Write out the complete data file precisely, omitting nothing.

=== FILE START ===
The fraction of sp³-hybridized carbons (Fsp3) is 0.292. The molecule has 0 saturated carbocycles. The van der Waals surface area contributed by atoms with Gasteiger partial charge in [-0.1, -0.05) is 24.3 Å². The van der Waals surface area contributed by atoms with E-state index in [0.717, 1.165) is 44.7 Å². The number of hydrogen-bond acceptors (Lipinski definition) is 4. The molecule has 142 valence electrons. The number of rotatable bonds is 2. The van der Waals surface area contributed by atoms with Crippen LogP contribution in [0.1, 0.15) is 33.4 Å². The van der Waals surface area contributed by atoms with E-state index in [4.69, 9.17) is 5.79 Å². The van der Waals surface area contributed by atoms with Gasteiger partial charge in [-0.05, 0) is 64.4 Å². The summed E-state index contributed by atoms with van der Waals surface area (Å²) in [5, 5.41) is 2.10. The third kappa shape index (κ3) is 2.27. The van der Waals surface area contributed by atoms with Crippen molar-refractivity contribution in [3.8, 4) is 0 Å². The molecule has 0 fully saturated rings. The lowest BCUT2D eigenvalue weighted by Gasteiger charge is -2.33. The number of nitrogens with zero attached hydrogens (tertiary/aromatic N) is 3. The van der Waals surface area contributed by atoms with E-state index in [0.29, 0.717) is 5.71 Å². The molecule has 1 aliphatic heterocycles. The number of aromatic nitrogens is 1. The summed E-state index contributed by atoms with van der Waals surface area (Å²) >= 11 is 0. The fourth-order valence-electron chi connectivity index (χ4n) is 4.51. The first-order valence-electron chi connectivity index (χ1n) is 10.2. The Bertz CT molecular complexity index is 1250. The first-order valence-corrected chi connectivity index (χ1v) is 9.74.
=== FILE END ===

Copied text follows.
The fraction of sp³-hybridized carbons (Fsp3) is 0.292. The molecule has 0 saturated carbocycles. The van der Waals surface area contributed by atoms with Gasteiger partial charge in [-0.1, -0.05) is 24.3 Å². The van der Waals surface area contributed by atoms with E-state index in [0.717, 1.165) is 44.7 Å². The number of hydrogen-bond acceptors (Lipinski definition) is 4. The molecule has 142 valence electrons. The number of rotatable bonds is 2. The van der Waals surface area contributed by atoms with Crippen LogP contribution in [0.1, 0.15) is 33.4 Å². The van der Waals surface area contributed by atoms with E-state index in [4.69, 9.17) is 5.79 Å². The van der Waals surface area contributed by atoms with Gasteiger partial charge in [-0.05, 0) is 64.4 Å². The summed E-state index contributed by atoms with van der Waals surface area (Å²) in [5, 5.41) is 2.10. The third kappa shape index (κ3) is 2.27. The van der Waals surface area contributed by atoms with Crippen molar-refractivity contribution in [3.8, 4) is 0 Å². The molecule has 0 fully saturated rings. The lowest BCUT2D eigenvalue weighted by Gasteiger charge is -2.33. The number of nitrogens with zero attached hydrogens (tertiary/aromatic N) is 3. The van der Waals surface area contributed by atoms with E-state index in [0.29, 0.717) is 5.71 Å². The molecule has 1 aliphatic heterocycles. The number of aromatic nitrogens is 1. The summed E-state index contributed by atoms with van der Waals surface area (Å²) >= 11 is 0. The fourth-order valence-electron chi connectivity index (χ4n) is 4.51. The first-order valence-electron chi connectivity index (χ1n) is 10.2. The Bertz CT molecular complexity index is 1250. The first-order valence-corrected chi connectivity index (χ1v) is 9.74.